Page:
The harshness that became the four battles of Cassino occurring in Italy from January through May 1944 represented the difficulty facing the Allies trying to take what had been described as the “soft underbelly of Europe.”

They had witnessed the successes at the fall of the island of Sicily and Salerno beachhead on the mainland, but ran into trouble as they began to encounter German defensive lines that slowed their advances into bloody slogs. In the early stages, capturing Rome was the goal, and the Allied armies coordinated their efforts to push through the remaining defensive lines and open a way to the city.

Problem was, the terrain before them gave as much trouble as the Germans, and limited their options to traversing such a large mechanized force through a narrow strait of land called the Liri valley. Twenty miles long and ten miles wide, the valley was edged by steep mountains of the Apennines to the north and Aurunci mountains to the south. Between these on the valley floor wound a road known as Highway 6, passing by a town named Cassino and leading on to Rome.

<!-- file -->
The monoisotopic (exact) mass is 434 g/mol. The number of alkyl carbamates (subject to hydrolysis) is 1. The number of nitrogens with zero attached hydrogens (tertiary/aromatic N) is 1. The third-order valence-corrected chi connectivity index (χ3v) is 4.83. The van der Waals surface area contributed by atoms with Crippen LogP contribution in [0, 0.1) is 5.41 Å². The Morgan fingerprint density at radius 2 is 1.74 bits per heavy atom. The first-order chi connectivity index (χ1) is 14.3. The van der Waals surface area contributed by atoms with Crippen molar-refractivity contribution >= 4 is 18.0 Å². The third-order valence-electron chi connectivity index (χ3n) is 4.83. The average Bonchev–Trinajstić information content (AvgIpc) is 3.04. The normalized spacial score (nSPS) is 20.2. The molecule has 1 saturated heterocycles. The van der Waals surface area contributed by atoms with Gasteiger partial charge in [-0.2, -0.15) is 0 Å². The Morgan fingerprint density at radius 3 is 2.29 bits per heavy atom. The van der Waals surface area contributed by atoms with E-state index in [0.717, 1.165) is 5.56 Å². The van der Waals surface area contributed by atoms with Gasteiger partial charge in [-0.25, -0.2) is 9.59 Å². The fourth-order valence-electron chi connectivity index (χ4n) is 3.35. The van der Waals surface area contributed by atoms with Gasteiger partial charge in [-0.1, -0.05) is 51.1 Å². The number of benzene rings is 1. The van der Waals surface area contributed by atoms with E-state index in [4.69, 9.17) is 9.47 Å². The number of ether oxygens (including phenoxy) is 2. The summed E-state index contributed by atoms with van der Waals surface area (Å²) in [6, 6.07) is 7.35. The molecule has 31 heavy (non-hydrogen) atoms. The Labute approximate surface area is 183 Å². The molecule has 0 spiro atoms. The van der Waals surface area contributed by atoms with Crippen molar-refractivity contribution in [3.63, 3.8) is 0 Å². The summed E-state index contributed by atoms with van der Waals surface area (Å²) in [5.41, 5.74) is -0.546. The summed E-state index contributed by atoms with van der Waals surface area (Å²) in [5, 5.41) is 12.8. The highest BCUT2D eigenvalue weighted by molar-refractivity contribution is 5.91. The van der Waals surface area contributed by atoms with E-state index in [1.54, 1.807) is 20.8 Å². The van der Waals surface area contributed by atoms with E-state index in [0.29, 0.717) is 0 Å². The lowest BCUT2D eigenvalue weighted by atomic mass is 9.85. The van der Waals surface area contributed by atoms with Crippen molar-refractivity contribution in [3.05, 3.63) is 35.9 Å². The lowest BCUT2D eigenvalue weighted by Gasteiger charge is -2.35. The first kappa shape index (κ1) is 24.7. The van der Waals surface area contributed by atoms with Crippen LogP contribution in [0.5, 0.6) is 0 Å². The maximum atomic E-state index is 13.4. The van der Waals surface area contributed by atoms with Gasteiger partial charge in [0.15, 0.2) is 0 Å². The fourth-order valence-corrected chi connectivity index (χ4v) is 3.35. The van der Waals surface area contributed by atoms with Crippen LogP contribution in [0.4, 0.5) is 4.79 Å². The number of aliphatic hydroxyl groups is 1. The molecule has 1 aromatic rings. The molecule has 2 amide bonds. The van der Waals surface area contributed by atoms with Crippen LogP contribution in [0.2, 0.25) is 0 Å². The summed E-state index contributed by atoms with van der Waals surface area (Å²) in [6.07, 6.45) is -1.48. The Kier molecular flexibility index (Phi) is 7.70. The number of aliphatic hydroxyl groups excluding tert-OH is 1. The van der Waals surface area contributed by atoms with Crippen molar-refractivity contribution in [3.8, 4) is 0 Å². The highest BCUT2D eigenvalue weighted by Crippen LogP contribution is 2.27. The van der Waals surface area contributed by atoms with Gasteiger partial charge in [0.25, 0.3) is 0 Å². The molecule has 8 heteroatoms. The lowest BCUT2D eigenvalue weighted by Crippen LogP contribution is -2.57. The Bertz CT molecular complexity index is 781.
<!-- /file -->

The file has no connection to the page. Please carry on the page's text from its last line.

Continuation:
Monastery Atop Monte Cassino
Monastery Atop Monte Cassino

Overlooking the town, situated atop 1,700 foot Mont Cassino, was a multi-story Catholic monastery founded in A.D 529 by Saint Benedict of Nursia. The location provided a picturesque and unobstructed view across the valley.